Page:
Researchers at Sweden's Umea University said computer modeling of species distribution suggests those climate changes will benefit most mammals that live in Arctic and sub-Arctic land areas if they can successfully negotiate a move into areas that are newly suitable based on the modified climate.
"This will be the case only on the condition that the species can reach the areas that take on the climate these animals are adapted to," landscape ecology Professor Christer Nilsson said. "We maintain that it is highly improbable that all mammals will be able to do so, owing partly to the increased fragmentation of their living environments caused by human beings."
Specialists in cold climate, such as the Arctic fox and the lemming, may suffer with climate change and warming as their normal ranges shrink, he said.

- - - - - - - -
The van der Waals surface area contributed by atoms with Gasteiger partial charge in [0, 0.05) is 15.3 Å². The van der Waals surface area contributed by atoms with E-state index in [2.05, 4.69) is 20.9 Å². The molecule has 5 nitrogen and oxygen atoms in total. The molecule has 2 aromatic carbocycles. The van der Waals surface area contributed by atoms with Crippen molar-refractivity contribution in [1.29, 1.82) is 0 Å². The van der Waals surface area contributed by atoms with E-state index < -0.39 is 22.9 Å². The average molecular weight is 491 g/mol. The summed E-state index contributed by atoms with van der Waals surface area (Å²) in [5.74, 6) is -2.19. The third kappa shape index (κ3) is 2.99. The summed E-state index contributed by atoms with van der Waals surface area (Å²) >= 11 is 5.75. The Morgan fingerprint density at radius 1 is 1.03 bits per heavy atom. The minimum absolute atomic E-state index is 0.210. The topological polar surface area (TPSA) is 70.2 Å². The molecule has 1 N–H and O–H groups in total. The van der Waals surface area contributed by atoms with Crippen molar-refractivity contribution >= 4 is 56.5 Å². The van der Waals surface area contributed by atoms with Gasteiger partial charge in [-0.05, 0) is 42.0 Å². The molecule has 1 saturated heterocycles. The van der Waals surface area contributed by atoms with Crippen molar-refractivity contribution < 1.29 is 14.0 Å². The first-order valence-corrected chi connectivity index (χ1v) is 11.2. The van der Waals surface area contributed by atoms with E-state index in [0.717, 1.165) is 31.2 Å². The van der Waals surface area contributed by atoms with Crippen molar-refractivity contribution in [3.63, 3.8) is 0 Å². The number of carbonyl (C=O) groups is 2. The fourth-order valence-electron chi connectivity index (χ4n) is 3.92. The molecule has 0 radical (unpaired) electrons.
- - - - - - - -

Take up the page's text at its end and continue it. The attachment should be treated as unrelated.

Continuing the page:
"Such species will reduce the extent of their distribution instead," he said in an Umea release.
Even if climate changes as such do not threaten the majority of Arctic and sub-Arctic mammals, changes in the species mix may do so, researchers said, because predators and their normal potential prey could wind up in different areas as they move with the changes.
The study has been published in the journal PloS ONE.
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